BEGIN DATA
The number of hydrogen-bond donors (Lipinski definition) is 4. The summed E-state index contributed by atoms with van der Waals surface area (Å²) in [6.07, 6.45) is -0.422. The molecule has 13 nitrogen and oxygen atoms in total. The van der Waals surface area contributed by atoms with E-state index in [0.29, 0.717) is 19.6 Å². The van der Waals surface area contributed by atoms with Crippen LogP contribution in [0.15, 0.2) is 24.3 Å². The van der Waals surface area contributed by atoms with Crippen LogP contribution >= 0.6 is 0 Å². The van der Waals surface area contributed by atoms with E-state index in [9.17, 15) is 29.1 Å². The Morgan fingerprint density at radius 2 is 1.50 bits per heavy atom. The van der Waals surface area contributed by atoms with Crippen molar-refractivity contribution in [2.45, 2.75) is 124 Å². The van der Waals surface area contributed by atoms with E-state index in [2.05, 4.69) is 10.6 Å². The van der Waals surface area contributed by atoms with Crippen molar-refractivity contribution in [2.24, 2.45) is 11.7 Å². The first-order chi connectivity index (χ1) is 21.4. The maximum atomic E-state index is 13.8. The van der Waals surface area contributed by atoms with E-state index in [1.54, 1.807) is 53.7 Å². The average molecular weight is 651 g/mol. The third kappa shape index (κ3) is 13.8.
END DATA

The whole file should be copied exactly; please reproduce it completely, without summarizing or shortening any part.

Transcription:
The number of hydrogen-bond donors (Lipinski definition) is 4. The summed E-state index contributed by atoms with van der Waals surface area (Å²) in [6.07, 6.45) is -0.422. The molecule has 13 nitrogen and oxygen atoms in total. The van der Waals surface area contributed by atoms with E-state index in [0.29, 0.717) is 19.6 Å². The van der Waals surface area contributed by atoms with Crippen LogP contribution in [0.15, 0.2) is 24.3 Å². The van der Waals surface area contributed by atoms with Crippen LogP contribution >= 0.6 is 0 Å². The van der Waals surface area contributed by atoms with E-state index in [9.17, 15) is 29.1 Å². The Morgan fingerprint density at radius 2 is 1.50 bits per heavy atom. The van der Waals surface area contributed by atoms with Crippen molar-refractivity contribution in [2.45, 2.75) is 124 Å². The van der Waals surface area contributed by atoms with E-state index in [2.05, 4.69) is 10.6 Å². The van der Waals surface area contributed by atoms with Crippen molar-refractivity contribution in [2.24, 2.45) is 11.7 Å². The first-order chi connectivity index (χ1) is 21.4. The maximum atomic E-state index is 13.8. The van der Waals surface area contributed by atoms with E-state index in [1.54, 1.807) is 53.7 Å². The average molecular weight is 651 g/mol. The third kappa shape index (κ3) is 13.8.